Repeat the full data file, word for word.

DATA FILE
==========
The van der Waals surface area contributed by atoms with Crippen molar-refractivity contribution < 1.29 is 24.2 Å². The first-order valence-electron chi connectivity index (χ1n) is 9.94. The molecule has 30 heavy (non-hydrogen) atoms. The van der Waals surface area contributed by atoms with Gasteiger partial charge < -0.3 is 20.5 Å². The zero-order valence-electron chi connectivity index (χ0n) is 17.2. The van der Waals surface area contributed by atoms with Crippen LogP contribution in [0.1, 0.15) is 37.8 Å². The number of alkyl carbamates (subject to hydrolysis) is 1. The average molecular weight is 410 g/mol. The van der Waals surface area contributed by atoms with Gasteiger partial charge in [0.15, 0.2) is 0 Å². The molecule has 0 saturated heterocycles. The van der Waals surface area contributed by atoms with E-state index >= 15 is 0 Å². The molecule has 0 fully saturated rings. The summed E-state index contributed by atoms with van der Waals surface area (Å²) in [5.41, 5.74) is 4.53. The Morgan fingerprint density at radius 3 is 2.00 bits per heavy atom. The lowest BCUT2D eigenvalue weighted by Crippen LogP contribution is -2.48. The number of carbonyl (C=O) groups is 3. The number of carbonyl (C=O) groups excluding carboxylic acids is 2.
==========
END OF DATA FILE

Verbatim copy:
The van der Waals surface area contributed by atoms with Crippen molar-refractivity contribution < 1.29 is 24.2 Å². The first-order valence-electron chi connectivity index (χ1n) is 9.94. The molecule has 30 heavy (non-hydrogen) atoms. The van der Waals surface area contributed by atoms with Gasteiger partial charge < -0.3 is 20.5 Å². The zero-order valence-electron chi connectivity index (χ0n) is 17.2. The van der Waals surface area contributed by atoms with Crippen LogP contribution in [0.1, 0.15) is 37.8 Å². The number of alkyl carbamates (subject to hydrolysis) is 1. The average molecular weight is 410 g/mol. The van der Waals surface area contributed by atoms with Gasteiger partial charge in [0.15, 0.2) is 0 Å². The molecule has 0 saturated heterocycles. The van der Waals surface area contributed by atoms with E-state index >= 15 is 0 Å². The molecule has 0 fully saturated rings. The summed E-state index contributed by atoms with van der Waals surface area (Å²) in [5.41, 5.74) is 4.53. The Morgan fingerprint density at radius 3 is 2.00 bits per heavy atom. The lowest BCUT2D eigenvalue weighted by Crippen LogP contribution is -2.48. The number of carbonyl (C=O) groups is 3. The number of carbonyl (C=O) groups excluding carboxylic acids is 2.